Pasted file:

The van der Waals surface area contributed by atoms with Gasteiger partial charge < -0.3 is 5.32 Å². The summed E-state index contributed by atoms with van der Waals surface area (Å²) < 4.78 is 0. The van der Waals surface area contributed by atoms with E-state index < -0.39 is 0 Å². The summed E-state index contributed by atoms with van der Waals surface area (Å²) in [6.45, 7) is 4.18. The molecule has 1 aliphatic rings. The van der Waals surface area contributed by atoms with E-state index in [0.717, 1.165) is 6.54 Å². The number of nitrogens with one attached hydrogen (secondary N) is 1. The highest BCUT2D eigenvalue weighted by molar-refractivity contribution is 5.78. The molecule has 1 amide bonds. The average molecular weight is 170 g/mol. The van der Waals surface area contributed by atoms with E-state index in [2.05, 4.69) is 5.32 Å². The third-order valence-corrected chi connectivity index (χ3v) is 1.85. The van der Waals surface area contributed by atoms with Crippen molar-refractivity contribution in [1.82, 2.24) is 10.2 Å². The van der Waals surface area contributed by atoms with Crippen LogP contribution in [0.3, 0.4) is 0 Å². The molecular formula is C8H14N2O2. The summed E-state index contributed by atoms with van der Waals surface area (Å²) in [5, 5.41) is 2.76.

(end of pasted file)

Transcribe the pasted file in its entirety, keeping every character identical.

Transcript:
The van der Waals surface area contributed by atoms with Gasteiger partial charge < -0.3 is 5.32 Å². The summed E-state index contributed by atoms with van der Waals surface area (Å²) < 4.78 is 0. The van der Waals surface area contributed by atoms with E-state index < -0.39 is 0 Å². The summed E-state index contributed by atoms with van der Waals surface area (Å²) in [6.45, 7) is 4.18. The molecule has 1 aliphatic rings. The van der Waals surface area contributed by atoms with E-state index in [0.717, 1.165) is 6.54 Å². The number of nitrogens with one attached hydrogen (secondary N) is 1. The highest BCUT2D eigenvalue weighted by molar-refractivity contribution is 5.78. The molecule has 1 amide bonds. The average molecular weight is 170 g/mol. The van der Waals surface area contributed by atoms with E-state index in [2.05, 4.69) is 5.32 Å². The third-order valence-corrected chi connectivity index (χ3v) is 1.85. The van der Waals surface area contributed by atoms with Crippen molar-refractivity contribution in [1.82, 2.24) is 10.2 Å². The van der Waals surface area contributed by atoms with Crippen LogP contribution in [0.3, 0.4) is 0 Å². The molecular formula is C8H14N2O2. The summed E-state index contributed by atoms with van der Waals surface area (Å²) in [5, 5.41) is 2.76.